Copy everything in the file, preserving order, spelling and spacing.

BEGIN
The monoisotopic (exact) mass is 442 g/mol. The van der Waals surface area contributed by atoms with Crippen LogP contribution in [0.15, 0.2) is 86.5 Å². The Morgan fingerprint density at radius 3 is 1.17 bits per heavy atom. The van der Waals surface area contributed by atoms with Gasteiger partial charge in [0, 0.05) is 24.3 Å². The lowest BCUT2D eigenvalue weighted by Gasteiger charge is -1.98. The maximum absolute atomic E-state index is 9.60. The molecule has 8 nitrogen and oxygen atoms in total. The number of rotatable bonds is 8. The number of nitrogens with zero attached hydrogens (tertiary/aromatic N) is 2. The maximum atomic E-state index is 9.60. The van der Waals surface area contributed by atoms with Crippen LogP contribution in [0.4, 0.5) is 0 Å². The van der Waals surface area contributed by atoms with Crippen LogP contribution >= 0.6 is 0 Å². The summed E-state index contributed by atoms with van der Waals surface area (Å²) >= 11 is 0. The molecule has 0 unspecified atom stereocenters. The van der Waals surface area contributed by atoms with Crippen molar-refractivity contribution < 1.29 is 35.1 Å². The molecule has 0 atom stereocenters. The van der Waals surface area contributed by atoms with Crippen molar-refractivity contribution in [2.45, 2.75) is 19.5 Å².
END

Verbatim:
The monoisotopic (exact) mass is 442 g/mol. The van der Waals surface area contributed by atoms with Crippen LogP contribution in [0.15, 0.2) is 86.5 Å². The Morgan fingerprint density at radius 3 is 1.17 bits per heavy atom. The van der Waals surface area contributed by atoms with Gasteiger partial charge in [0, 0.05) is 24.3 Å². The lowest BCUT2D eigenvalue weighted by Gasteiger charge is -1.98. The maximum absolute atomic E-state index is 9.60. The molecule has 8 nitrogen and oxygen atoms in total. The number of rotatable bonds is 8. The number of nitrogens with zero attached hydrogens (tertiary/aromatic N) is 2. The maximum atomic E-state index is 9.60. The van der Waals surface area contributed by atoms with Crippen LogP contribution in [0.4, 0.5) is 0 Å². The van der Waals surface area contributed by atoms with Crippen LogP contribution >= 0.6 is 0 Å². The summed E-state index contributed by atoms with van der Waals surface area (Å²) >= 11 is 0. The molecule has 0 unspecified atom stereocenters. The van der Waals surface area contributed by atoms with Crippen molar-refractivity contribution < 1.29 is 35.1 Å². The molecule has 0 atom stereocenters. The van der Waals surface area contributed by atoms with Crippen molar-refractivity contribution in [2.45, 2.75) is 19.5 Å².